Classic Oatmeal Cookies are cookies filled with rolled oats that have a crispy outside and a soft chewy inside. And with each bite, there is a hint of spice from cinnamon and nutmeg for a delicious snack or treat! This outstanding cookie stands on its own! If you love oatmeal cookies, you will love my Oatmeal Cream Pies!
Ingredients & Substitutions
Oats: After testing the recipe using both rolled oats and quick oats, the cookies made with rolled oats (old-fashioned oats) were the winner. They cook quickly and have a soft texture. However, you could substitute quick oats if that is all you have on hand. The cookies were still delicious, but with just a different texture.
Sugar: I used only brown sugar (no granulated sugar) in this recipe. Brown sugar has a more complex flavor with a rich, caramelized taste that complements the nuttiness of oats.
Spices: For the traditional flavors of an oatmeal cookie, I added cinnamon and nutmeg to the cookie dough.
Molasses: Adding molasses to the dough enhances the flavor, texture, and appearance of oatmeal cookies.
When are Oatmeal Cookies Done Baking?
There is a big difference in the texture of oatmeal cookies when baking time is adjusted by as few as 2 minutes. Make sure you are keeping an eye on them starting at seven minutes. I remove my cookies when they appeared a little bit underbaked and the center is still a bit glossy in appearance. The cookies should be fully cooked, but a very soft and delicate center is the best way to eat these.
Can I Make Oatmeal Cookies Ahead of Time?
Sure! Oatmeal cookie dough is actually perfect for freezing until you want to enjoy freshly baked cookies (or just one or two). First, scoop out individual balls of dough and place them onto a parchment paper-lined baking sheet. Place the sheet of cookie dough balls in the freezer for an hour or two, or until solid. After frozen, store them in a freezer-safe zipper bag for up to 2 months. When ready to enjoy, simply bake from frozen, adding one or two minutes to the baking time.
Can I Add Chocolate Chips To The Cookies?
Yes! In fact, oatmeal cookies often include added chocolate chips. We tasted these cookies with both semi-sweet and milk chocolate chips. Both satisfied chocolate cravings, but milk chocolate chips were the favorite. Add about 1 1/2 cups of chocolate chips to the dough if using. Other popular additions to oatmeal cookies are raisins, nuts, or dried fruit. For another delicious variation, try my Raspberry Oatmeal Cookies!
How to Store Oatmeal Cookies
Store the baked cookies in an airtight container at room temperature. They will last about a week. For longer storage, freeze the cookies for up to 3 months.
- 1 ½ cups (187.5 g) all-purpose flour
- ½ teaspoon baking powder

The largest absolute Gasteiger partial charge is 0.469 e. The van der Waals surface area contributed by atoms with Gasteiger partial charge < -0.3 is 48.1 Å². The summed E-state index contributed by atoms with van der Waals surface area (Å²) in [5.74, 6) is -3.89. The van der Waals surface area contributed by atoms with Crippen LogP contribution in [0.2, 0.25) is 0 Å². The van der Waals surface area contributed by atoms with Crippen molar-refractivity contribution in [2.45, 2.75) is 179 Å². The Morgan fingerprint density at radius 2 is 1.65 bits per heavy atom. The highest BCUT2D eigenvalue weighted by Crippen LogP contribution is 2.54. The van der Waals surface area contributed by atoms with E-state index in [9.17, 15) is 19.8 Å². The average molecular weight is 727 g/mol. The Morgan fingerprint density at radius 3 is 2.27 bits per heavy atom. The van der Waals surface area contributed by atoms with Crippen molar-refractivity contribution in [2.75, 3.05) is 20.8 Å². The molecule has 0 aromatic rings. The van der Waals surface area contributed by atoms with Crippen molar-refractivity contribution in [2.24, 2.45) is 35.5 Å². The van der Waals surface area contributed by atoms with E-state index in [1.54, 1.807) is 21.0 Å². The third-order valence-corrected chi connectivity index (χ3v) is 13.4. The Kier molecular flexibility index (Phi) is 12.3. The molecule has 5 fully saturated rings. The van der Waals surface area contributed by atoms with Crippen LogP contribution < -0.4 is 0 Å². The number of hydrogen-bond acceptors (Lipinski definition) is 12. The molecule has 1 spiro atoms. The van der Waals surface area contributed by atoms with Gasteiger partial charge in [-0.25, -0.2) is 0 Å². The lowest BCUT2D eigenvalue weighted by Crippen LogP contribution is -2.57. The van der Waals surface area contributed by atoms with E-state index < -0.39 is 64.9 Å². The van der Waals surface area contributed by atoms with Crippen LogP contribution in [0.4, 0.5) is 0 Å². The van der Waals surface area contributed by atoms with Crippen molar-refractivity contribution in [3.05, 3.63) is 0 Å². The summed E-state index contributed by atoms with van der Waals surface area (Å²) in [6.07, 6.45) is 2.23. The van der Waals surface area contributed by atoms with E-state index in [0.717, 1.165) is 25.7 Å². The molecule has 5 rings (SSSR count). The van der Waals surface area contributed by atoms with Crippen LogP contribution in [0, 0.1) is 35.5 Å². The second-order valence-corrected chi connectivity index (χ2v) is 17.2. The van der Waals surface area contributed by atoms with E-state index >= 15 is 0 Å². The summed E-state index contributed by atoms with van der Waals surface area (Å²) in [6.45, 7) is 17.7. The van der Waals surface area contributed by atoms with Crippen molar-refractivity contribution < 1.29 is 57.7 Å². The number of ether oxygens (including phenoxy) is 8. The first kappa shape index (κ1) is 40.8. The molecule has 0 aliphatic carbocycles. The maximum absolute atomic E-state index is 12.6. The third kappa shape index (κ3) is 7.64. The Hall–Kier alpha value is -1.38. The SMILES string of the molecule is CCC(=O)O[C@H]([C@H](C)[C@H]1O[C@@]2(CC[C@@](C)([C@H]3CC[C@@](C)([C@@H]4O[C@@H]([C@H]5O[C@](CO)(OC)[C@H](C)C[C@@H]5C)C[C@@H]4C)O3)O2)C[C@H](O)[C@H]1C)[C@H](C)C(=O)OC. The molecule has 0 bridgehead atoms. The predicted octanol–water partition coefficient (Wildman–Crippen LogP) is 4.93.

- ½ teaspoon baking soda
- ½ teaspoon kosher salt
- ½ teaspoon cinnamon
- ¼ teaspoon nutmeg
- 2 cups (180 g) rolled oats
- ½ cup (1 stick / 113 g) unsalted butter, room temperature
- 1 cup (200 g) light brown sugar, packed
- 2 large eggs, room temperature
- 1 teaspoon vanilla extract
- 1 tablespoon molasses
- Preheat oven to 400°F. Line a baking sheet with parchment paper.
- In a large mixing bowl, whisk together flour, baking powder, baking soda, salt, cinnamon, nutmeg, and rolled oats.
- To the bowl of a stand mixer with the paddle attachment, add butter and brown sugar. Beat on low speed until smooth.
- Add eggs, vanilla, and molasses. Mix until all ingredients are fully incorporated, stopping to scrape down the sides of the bowl as needed.
- With the mixer still on low speed, slowly add the dry ingredients until fully incorporated.
- Using a 2-tablespoon scoop, drop the dough onto the lined baking sheet. Roll each into a ball. Then, gently press to slightly flatten the cookies.
- Bake for 7-8 minutes. They may look slightly doughy, and that is okay.
- Let the cookies rest on the baking sheet for a couple of minutes before transferring them to a wire rack to cool completely. Enjoy!
When are Oatmeal Cookies Done Baking?There is a big difference in the texture of oatmeal cookies when baking time is adjusted by as few as 2 minutes. Make sure you are keeping an eye on them starting at seven minutes. I remove my cookies when they appeared a little bit underbaked and the center is still a bit glossy in appearance. The cookies should be fully cooked, but a very soft and delicate center is the best way to eat these.
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What the Test Kitchen had to say about this recipe:
When testing this recipe, we were going for the classic, rustic taste that is the gold standard for oatmeal cookies. After a few tweaks and changes, I'd say we hit the nail on the head. Brown sugar, cinnamon, and nutmeg come together perfectly. And just when you think it can't get any better, you get a little crunch from the oatmeal. This cookie is warm and inviting and perfectly balanced. I think you are going to love it!
Oatmeal cookies are considered a basic, classic cookie, but when made correctly, they still hold up to any kind of cookie. I LOVE the crispy outside and tender, chewy inside of this cookie. And, there was just a hint of cinnamon and nutmeg (not too overpowering). After a few tries, we nailed it!
This oatmeal cookie is great. It has texture from the oats as well as being somewhat soft and chewy. The sweetness is moderate, which I enjoy. In this recipe, the spices also make a flavorful appearance but not too much where it is excessive.
I love oatmeal cookies! After a few tests what we landed on was heavenly with a chewy texture and crisp edges. Highly recommended for oatmeal cookie lovers!
This is literally the perfect oatmeal cookie. Has a robust oat flavor and is chewy yet soft. Will be my go-to recipe!